With technology advancing faster than ever before, cybersecurity has become a major concern. Hackers aren’t the only ones, though, who are wreaking havoc online. Governments have also used cyberattacks as weapons against each other.
Stuxnet was a “worm” created in 2007, allegedly by the U.S. and Israel, that attacked Iran’s nuclear facilities. Neither government has claimed responsibility, but Stuxnet is now widely accepted as the first known cyberweapon to cause major physical damage to its intended target. The only problem was that the worm escaped Iranian facilities and spread among the general public.
It’s alleged that Iran launched a cyberattack on the world’s largest oil company, Saudi Aramco, in retaliation for Stuxnet in 2012, but that has not been confirmed. Although the attack was said to be primitive and unsophisticated, it still managed to wipe out the data in much of the company’s main computer network, and it affected 30,000 Aramco personal computers.
Last week in a cyberattack that shut down Sony Pictures for days, hackers released sensitive data from the studio’s network, including employee salaries and high-quality versions of several unreleased films.
Blame is being pointed at North Korea — and although Pyongyang has denied any involvement, it has praised the move nonetheless, citing the movie “The Interview” as offensive for alluding to an assassination attempt on North Korean leader Kim Jong Un. Previously, North Korea reached out to United Nations Secretary General Ban Ki-moon to file a complaint, calling the movie “an act of war.”
During Al Jazeera America’s Sunday night segment The Week Ahead, Thomas Drayton discussed cybersecurity and the ramifications of global cyberwarfare with Dan Guido, a hacker-in-residence at New York University’s Polytechnic School of Engineering, and with Allan Friedman, a research scientist at the Cyber Security Policy Research Institute of George Washington University.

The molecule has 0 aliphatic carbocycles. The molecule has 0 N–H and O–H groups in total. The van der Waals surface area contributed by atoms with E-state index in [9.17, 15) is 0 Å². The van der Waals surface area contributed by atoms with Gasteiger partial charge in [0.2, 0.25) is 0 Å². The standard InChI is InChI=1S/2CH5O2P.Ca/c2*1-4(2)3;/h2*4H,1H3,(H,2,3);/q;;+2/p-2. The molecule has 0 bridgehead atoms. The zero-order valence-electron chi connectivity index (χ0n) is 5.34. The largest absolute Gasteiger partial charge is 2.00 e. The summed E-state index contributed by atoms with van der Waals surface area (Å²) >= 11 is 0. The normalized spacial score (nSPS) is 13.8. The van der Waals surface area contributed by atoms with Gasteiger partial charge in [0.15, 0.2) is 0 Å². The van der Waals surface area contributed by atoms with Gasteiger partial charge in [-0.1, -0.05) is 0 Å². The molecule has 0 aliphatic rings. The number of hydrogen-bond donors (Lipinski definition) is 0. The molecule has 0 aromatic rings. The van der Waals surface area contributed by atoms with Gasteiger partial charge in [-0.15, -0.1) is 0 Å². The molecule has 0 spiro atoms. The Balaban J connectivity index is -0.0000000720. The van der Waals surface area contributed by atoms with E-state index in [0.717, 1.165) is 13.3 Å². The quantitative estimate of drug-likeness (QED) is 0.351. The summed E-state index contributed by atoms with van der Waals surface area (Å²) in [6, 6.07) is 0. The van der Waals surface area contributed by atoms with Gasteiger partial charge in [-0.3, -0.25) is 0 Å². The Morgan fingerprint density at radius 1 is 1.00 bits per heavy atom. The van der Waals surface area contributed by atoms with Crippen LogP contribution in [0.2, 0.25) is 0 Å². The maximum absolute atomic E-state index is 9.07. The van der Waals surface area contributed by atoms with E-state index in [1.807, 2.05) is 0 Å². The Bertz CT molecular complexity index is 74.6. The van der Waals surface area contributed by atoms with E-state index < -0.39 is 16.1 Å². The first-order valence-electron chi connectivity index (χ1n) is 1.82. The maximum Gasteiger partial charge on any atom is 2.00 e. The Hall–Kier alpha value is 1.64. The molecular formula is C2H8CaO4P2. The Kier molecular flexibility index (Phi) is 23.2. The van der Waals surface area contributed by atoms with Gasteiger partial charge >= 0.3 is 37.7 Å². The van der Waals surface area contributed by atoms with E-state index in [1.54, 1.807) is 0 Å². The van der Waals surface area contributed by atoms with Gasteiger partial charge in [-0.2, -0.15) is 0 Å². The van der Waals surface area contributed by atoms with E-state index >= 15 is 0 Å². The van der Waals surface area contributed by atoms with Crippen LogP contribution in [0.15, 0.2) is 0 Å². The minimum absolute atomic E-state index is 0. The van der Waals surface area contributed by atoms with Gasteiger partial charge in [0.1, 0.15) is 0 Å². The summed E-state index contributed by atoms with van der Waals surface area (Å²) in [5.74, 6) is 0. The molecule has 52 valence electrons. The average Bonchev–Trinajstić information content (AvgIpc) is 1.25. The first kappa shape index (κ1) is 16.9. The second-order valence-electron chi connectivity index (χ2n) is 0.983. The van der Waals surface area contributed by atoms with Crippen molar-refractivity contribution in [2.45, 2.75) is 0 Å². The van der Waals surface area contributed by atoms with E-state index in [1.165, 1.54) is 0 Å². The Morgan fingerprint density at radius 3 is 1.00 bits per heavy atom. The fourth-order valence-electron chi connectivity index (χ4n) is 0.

Guido said it takes very little effort and small teams to break into major companies. He said, “It’s very simple to gather information about individuals on the Internet,” adding that clicking on the wrong link can give hackers complete control over the targeted computers and access to a company’s entire website, using very few resources.
Friedman said there are a number of different ways to trace the origin of a cyberattack. The forensics level is the most technical, unpacking clues as to who was involved. On an intelligence level, investigating things like who is the most likely to benefit or who may have been talking about an attack before one happens can help point to a culprit. On a national security level, hackers are generally trying to engage in a strategic attack to achieve a political outcome.
He added that there are different types of attacks. Organized crime groups may try to access random people’s credit card numbers. Some hackers engage in economic espionage, trying to steal companies’ secrets.
Al Jazeera’s Jacob Ward said certain hackers have the patience and skills to find vulnerabilities in a system, plant malicious code and comb through the results for what they need. But he said the most common type of hacking happens through social engineering, with predators gathering data from the plethora of information that Internet users give out voluntarily through social media.
Anyone can access personal information about a person’s likes, way of living and family members though sites such as Facebook or a person’s location through applications such as FourSquare. He added that anyone can do it with enough charm and creativity.